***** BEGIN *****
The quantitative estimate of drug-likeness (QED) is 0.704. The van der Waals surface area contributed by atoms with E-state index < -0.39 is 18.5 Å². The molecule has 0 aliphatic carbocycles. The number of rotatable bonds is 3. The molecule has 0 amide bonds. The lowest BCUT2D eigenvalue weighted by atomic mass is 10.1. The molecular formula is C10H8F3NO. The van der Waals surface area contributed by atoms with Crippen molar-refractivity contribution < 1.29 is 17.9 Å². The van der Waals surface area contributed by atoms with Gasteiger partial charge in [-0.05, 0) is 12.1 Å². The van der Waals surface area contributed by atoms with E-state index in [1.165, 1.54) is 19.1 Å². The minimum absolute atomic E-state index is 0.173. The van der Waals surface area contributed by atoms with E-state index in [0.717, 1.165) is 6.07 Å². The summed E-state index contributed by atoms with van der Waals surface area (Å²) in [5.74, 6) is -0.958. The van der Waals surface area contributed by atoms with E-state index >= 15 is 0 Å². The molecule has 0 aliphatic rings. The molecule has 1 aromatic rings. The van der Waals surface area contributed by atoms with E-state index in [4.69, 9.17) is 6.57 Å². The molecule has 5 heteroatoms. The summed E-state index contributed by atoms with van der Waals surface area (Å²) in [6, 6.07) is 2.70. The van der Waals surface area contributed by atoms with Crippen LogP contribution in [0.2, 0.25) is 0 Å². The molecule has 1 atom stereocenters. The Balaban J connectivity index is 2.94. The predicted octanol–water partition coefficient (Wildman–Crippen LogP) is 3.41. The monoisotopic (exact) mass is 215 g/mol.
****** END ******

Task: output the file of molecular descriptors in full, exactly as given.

The quantitative estimate of drug-likeness (QED) is 0.704. The van der Waals surface area contributed by atoms with E-state index < -0.39 is 18.5 Å². The molecule has 0 aliphatic carbocycles. The number of rotatable bonds is 3. The molecule has 0 amide bonds. The lowest BCUT2D eigenvalue weighted by atomic mass is 10.1. The molecular formula is C10H8F3NO. The van der Waals surface area contributed by atoms with Crippen molar-refractivity contribution < 1.29 is 17.9 Å². The van der Waals surface area contributed by atoms with Gasteiger partial charge in [-0.05, 0) is 12.1 Å². The van der Waals surface area contributed by atoms with E-state index in [1.165, 1.54) is 19.1 Å². The minimum absolute atomic E-state index is 0.173. The van der Waals surface area contributed by atoms with E-state index in [0.717, 1.165) is 6.07 Å². The summed E-state index contributed by atoms with van der Waals surface area (Å²) in [5.74, 6) is -0.958. The van der Waals surface area contributed by atoms with E-state index >= 15 is 0 Å². The molecule has 0 aliphatic rings. The molecule has 1 aromatic rings. The van der Waals surface area contributed by atoms with E-state index in [4.69, 9.17) is 6.57 Å². The molecule has 5 heteroatoms. The summed E-state index contributed by atoms with van der Waals surface area (Å²) in [6, 6.07) is 2.70. The van der Waals surface area contributed by atoms with Crippen LogP contribution in [0.2, 0.25) is 0 Å². The molecule has 1 atom stereocenters. The Balaban J connectivity index is 2.94. The predicted octanol–water partition coefficient (Wildman–Crippen LogP) is 3.41. The monoisotopic (exact) mass is 215 g/mol.